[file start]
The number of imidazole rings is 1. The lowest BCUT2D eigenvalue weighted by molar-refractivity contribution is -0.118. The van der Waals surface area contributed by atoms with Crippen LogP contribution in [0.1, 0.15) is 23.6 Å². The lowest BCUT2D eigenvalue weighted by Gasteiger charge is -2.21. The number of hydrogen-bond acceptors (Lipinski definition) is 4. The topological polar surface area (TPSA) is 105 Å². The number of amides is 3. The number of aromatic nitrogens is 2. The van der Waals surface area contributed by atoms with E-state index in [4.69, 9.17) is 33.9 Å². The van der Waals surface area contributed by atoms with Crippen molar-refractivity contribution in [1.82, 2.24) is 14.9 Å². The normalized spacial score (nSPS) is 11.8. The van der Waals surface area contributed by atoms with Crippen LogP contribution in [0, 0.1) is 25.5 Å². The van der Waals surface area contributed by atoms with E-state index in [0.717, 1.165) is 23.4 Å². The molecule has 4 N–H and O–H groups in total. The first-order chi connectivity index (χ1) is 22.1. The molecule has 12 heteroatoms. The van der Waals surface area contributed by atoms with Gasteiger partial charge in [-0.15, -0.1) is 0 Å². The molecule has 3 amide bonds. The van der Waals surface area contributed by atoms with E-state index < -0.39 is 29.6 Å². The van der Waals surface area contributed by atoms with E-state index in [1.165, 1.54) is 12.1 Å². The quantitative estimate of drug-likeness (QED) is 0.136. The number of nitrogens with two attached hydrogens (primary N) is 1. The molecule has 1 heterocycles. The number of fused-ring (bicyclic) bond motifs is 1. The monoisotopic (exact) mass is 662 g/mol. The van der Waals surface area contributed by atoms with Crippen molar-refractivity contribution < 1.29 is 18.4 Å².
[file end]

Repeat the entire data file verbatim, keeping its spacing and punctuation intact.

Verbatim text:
The number of imidazole rings is 1. The lowest BCUT2D eigenvalue weighted by molar-refractivity contribution is -0.118. The van der Waals surface area contributed by atoms with Crippen LogP contribution in [0.1, 0.15) is 23.6 Å². The lowest BCUT2D eigenvalue weighted by Gasteiger charge is -2.21. The number of hydrogen-bond acceptors (Lipinski definition) is 4. The topological polar surface area (TPSA) is 105 Å². The number of amides is 3. The number of aromatic nitrogens is 2. The van der Waals surface area contributed by atoms with E-state index in [4.69, 9.17) is 33.9 Å². The van der Waals surface area contributed by atoms with Crippen molar-refractivity contribution in [1.82, 2.24) is 14.9 Å². The normalized spacial score (nSPS) is 11.8. The van der Waals surface area contributed by atoms with Crippen LogP contribution in [0, 0.1) is 25.5 Å². The van der Waals surface area contributed by atoms with E-state index in [0.717, 1.165) is 23.4 Å². The molecule has 4 N–H and O–H groups in total. The first-order chi connectivity index (χ1) is 22.1. The molecule has 12 heteroatoms. The van der Waals surface area contributed by atoms with Gasteiger partial charge in [-0.15, -0.1) is 0 Å². The molecule has 3 amide bonds. The van der Waals surface area contributed by atoms with E-state index < -0.39 is 29.6 Å². The van der Waals surface area contributed by atoms with E-state index in [1.165, 1.54) is 12.1 Å². The quantitative estimate of drug-likeness (QED) is 0.136. The number of nitrogens with two attached hydrogens (primary N) is 1. The molecule has 1 heterocycles. The number of fused-ring (bicyclic) bond motifs is 1. The monoisotopic (exact) mass is 662 g/mol. The van der Waals surface area contributed by atoms with Crippen molar-refractivity contribution < 1.29 is 18.4 Å².